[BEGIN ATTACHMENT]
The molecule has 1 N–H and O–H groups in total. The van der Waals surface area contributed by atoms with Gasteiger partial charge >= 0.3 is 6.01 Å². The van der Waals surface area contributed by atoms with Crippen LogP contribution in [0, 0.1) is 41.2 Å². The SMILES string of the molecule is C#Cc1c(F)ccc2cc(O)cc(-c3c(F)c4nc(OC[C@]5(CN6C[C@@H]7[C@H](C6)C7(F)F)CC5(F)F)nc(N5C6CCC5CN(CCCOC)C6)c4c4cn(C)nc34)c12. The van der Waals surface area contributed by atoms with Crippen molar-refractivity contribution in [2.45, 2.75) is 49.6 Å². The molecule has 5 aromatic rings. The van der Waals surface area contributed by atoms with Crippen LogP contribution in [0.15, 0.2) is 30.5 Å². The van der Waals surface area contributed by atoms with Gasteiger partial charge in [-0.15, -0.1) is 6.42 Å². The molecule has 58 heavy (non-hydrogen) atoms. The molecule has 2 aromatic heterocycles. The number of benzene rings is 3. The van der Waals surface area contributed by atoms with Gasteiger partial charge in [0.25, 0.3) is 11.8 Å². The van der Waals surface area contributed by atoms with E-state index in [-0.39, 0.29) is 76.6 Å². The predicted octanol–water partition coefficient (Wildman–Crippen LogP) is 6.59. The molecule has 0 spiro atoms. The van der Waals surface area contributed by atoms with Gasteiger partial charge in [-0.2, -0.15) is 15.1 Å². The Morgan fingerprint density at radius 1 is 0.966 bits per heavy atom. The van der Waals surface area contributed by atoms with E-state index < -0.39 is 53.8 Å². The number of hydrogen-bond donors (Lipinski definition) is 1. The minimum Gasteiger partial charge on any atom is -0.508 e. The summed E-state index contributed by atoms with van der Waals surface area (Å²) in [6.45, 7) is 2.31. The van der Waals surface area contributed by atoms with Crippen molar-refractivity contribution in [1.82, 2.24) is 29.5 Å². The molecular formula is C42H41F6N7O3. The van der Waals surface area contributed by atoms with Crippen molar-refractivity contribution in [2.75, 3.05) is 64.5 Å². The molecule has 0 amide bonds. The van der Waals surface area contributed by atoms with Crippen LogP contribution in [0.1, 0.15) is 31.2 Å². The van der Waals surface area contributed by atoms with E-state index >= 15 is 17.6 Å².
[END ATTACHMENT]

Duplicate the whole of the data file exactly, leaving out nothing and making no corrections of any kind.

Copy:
The molecule has 1 N–H and O–H groups in total. The van der Waals surface area contributed by atoms with Gasteiger partial charge >= 0.3 is 6.01 Å². The van der Waals surface area contributed by atoms with Crippen LogP contribution in [0, 0.1) is 41.2 Å². The SMILES string of the molecule is C#Cc1c(F)ccc2cc(O)cc(-c3c(F)c4nc(OC[C@]5(CN6C[C@@H]7[C@H](C6)C7(F)F)CC5(F)F)nc(N5C6CCC5CN(CCCOC)C6)c4c4cn(C)nc34)c12. The van der Waals surface area contributed by atoms with Crippen molar-refractivity contribution in [2.45, 2.75) is 49.6 Å². The molecule has 5 aromatic rings. The van der Waals surface area contributed by atoms with Crippen LogP contribution in [0.15, 0.2) is 30.5 Å². The van der Waals surface area contributed by atoms with Gasteiger partial charge in [-0.15, -0.1) is 6.42 Å². The molecule has 58 heavy (non-hydrogen) atoms. The molecule has 2 aromatic heterocycles. The number of benzene rings is 3. The van der Waals surface area contributed by atoms with Gasteiger partial charge in [0.25, 0.3) is 11.8 Å². The van der Waals surface area contributed by atoms with E-state index in [-0.39, 0.29) is 76.6 Å². The predicted octanol–water partition coefficient (Wildman–Crippen LogP) is 6.59. The molecule has 0 spiro atoms. The van der Waals surface area contributed by atoms with Gasteiger partial charge in [-0.2, -0.15) is 15.1 Å². The Morgan fingerprint density at radius 1 is 0.966 bits per heavy atom. The van der Waals surface area contributed by atoms with E-state index < -0.39 is 53.8 Å². The number of hydrogen-bond donors (Lipinski definition) is 1. The minimum Gasteiger partial charge on any atom is -0.508 e. The summed E-state index contributed by atoms with van der Waals surface area (Å²) in [6.45, 7) is 2.31. The van der Waals surface area contributed by atoms with Crippen molar-refractivity contribution in [1.82, 2.24) is 29.5 Å². The molecular formula is C42H41F6N7O3. The van der Waals surface area contributed by atoms with Crippen molar-refractivity contribution in [2.75, 3.05) is 64.5 Å². The molecule has 0 amide bonds. The van der Waals surface area contributed by atoms with Crippen LogP contribution in [0.1, 0.15) is 31.2 Å². The van der Waals surface area contributed by atoms with E-state index >= 15 is 17.6 Å².